Tuesday, August 14, 2007
Former Cambodian Jail Guard May Seek Asylum—Ninth Circuit
Limited and Coerced Role in Persecution of Fellow Citizens Not Grounds for Denial, Court Says
By a MetNews Staff Writer
A former jail guard who worked for a despotic regime but was not actually involved in interrogations or physical abuse of prisoners is not disqualified from seeking asylum, the Ninth U.S. Circuit Court of Appeals ruled yesterday.
The panel overturned an immigration judge’s ruling that Pauline Im and his wife, natives of Cambodia, were ineligible for asylum or for withholding of deportation because Im participated in the persecution of Cambodian prisoners by the country’s Vietnamese occupiers.
The IJ erred because Im’s limited and coerced role in the incarceration of his fellow citizens was not “purposeful, material assistance for the persecution,” Senior Judge Betty B. Fletcher wrote for the court.
Im, whose testimony was found credible, told that IJ that when the Khmer Rouge—a vicious Communist movement responsible for the deaths of perhaps two million fellow Cambodians—gained power in 1975, he was forced to serve them as a laborer. Four years later, the Vietnamese forced the Khmer Rouge out of power; Im said he was then forced to work as a prison guard.
Paid for his services in rice and oil, his duties included ensuring prisoners received medical attention, taking them to bathe, and overseeing their fitness and hygiene routines. Im testified he was also responsible for escorting prisoners to and from interrogation.
Facing severe punishment, he said, he continued work as a guard for a year and a half before escaping and gaining employment at the Royal Hotel. He quit after two years, he testified, to join an underground organization whose mission was to overthrow the Vietnamese government.
Im later joined the Buddhist Liberal Democratic Party and ran for congressional office. He lost the election, but worked in both the Ministry of Rural Development and the Ministry of the National Assembly.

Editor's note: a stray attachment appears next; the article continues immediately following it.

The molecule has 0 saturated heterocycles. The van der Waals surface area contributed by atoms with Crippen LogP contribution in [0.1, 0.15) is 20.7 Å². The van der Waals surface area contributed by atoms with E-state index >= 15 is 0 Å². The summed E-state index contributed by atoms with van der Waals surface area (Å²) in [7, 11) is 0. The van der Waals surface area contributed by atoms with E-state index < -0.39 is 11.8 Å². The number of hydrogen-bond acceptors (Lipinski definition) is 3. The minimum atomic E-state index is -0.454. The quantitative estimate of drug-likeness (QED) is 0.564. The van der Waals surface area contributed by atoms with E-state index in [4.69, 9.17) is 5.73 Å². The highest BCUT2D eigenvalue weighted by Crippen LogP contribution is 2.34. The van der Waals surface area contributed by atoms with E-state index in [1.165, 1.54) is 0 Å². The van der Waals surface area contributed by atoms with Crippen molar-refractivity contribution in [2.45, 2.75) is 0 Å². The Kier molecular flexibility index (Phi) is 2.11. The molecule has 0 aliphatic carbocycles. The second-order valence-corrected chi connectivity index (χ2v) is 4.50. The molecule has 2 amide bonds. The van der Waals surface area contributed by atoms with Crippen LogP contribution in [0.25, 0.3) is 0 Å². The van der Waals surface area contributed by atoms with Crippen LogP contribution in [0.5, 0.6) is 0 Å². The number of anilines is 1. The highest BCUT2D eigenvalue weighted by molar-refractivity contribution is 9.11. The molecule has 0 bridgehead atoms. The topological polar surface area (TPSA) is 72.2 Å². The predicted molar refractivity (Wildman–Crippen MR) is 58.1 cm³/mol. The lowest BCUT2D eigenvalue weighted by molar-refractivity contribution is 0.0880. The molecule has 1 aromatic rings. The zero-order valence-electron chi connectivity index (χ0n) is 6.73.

Around the same time, Im joined the Sam Raimsy Party. His affiliation with both parties exposed him to numerous death threats and resulted in being shot at, he testified.
Im arrived in Los Angeles in 2001 and sought asylum. The IJ denied the application, fiding that while Im had “established by a preponderance of the evidence, that it is more likely than not he would be tortured, that is to say, subjected to cruel abuse by the security forces…if he were returned to Cambodia,” his work as a prison guard made him a former persecutor, and thus ineligible for asylum by statute.
But Senior Judge Betty B. Fletcher, writing for the Ninth Circuit, said that Im’s conduct was not material because it was not “central, or integral, to the relevant persecutory acts.”
“Im never beat any prisoner in his time as a prison guard. He did not decide who was imprisoned in the jail, and he had no say in which prisoners were interrogated. He was never present for a single interrogation, and never saw a single prisoner beaten. Im was charged with unlocking the doors to prisoners’ cells based on instructions from superiors and leading them back to their cells following interrogations. Only on one occasion did he escort a prisoner to an interrogation room. On all other occasions this was handled by guards other than Im.”
Past cases applying the statute to prison or camp guards, the judge noted, involved such egregious conduct as shooting prisoners or serving as an interpreter during torture.
The court remanded the case so that the attorney general can exercise his discretion on whether to grant asylum.
Judge Michael Daly Hawkins and Senior Judge Eugene Siler of the Sixth Circuit, sitting by designation, joined in the opinion.
The case is Im v Gonzales. 05-70027.
Copyright 2007, Metropolitan News Company